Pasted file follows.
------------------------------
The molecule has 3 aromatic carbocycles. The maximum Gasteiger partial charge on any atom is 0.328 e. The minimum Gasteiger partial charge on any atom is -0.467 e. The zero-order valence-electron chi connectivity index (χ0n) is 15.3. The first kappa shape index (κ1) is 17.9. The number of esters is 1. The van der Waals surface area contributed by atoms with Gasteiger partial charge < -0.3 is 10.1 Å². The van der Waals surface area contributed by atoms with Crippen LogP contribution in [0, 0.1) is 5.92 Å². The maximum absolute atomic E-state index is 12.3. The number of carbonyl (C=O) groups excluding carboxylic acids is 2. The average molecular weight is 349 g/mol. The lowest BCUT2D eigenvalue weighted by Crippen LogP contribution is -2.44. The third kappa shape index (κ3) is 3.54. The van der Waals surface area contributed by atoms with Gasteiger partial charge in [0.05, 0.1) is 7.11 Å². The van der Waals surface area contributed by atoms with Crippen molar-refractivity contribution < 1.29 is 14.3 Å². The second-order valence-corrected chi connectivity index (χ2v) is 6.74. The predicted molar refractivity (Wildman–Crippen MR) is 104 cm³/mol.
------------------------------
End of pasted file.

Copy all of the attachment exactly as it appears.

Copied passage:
The molecule has 3 aromatic carbocycles. The maximum Gasteiger partial charge on any atom is 0.328 e. The minimum Gasteiger partial charge on any atom is -0.467 e. The zero-order valence-electron chi connectivity index (χ0n) is 15.3. The first kappa shape index (κ1) is 17.9. The number of esters is 1. The van der Waals surface area contributed by atoms with Gasteiger partial charge < -0.3 is 10.1 Å². The van der Waals surface area contributed by atoms with Crippen LogP contribution in [0, 0.1) is 5.92 Å². The maximum absolute atomic E-state index is 12.3. The number of carbonyl (C=O) groups excluding carboxylic acids is 2. The average molecular weight is 349 g/mol. The lowest BCUT2D eigenvalue weighted by Crippen LogP contribution is -2.44. The third kappa shape index (κ3) is 3.54. The van der Waals surface area contributed by atoms with Gasteiger partial charge in [0.05, 0.1) is 7.11 Å². The van der Waals surface area contributed by atoms with Crippen molar-refractivity contribution < 1.29 is 14.3 Å². The second-order valence-corrected chi connectivity index (χ2v) is 6.74. The predicted molar refractivity (Wildman–Crippen MR) is 104 cm³/mol.